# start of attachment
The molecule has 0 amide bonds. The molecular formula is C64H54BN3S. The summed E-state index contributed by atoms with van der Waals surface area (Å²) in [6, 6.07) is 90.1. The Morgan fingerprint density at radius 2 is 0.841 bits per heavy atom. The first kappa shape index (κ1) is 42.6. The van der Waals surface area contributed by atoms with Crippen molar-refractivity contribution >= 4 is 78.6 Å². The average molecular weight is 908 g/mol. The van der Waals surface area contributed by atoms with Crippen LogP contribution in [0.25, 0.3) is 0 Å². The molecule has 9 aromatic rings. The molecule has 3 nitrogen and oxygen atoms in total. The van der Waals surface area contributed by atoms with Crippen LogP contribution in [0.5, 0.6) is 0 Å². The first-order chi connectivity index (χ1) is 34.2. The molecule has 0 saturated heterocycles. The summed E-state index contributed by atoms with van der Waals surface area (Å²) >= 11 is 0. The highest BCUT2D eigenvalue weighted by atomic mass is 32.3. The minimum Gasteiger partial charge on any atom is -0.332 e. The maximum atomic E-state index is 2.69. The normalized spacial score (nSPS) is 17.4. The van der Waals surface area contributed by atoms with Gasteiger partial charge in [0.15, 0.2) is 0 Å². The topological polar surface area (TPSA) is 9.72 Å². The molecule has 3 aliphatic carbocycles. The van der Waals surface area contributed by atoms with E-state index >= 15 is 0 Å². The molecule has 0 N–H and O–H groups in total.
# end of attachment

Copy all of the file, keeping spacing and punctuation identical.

The molecule has 0 amide bonds. The molecular formula is C64H54BN3S. The summed E-state index contributed by atoms with van der Waals surface area (Å²) in [6, 6.07) is 90.1. The Morgan fingerprint density at radius 2 is 0.841 bits per heavy atom. The first kappa shape index (κ1) is 42.6. The van der Waals surface area contributed by atoms with Crippen molar-refractivity contribution >= 4 is 78.6 Å². The average molecular weight is 908 g/mol. The van der Waals surface area contributed by atoms with Crippen LogP contribution in [0.25, 0.3) is 0 Å². The molecule has 9 aromatic rings. The molecule has 3 nitrogen and oxygen atoms in total. The van der Waals surface area contributed by atoms with Crippen LogP contribution in [0.5, 0.6) is 0 Å². The first-order chi connectivity index (χ1) is 34.2. The molecule has 0 saturated heterocycles. The summed E-state index contributed by atoms with van der Waals surface area (Å²) >= 11 is 0. The highest BCUT2D eigenvalue weighted by atomic mass is 32.3. The minimum Gasteiger partial charge on any atom is -0.332 e. The maximum atomic E-state index is 2.69. The normalized spacial score (nSPS) is 17.4. The van der Waals surface area contributed by atoms with Gasteiger partial charge in [0.15, 0.2) is 0 Å². The topological polar surface area (TPSA) is 9.72 Å². The molecule has 3 aliphatic carbocycles. The van der Waals surface area contributed by atoms with E-state index >= 15 is 0 Å². The molecule has 0 N–H and O–H groups in total.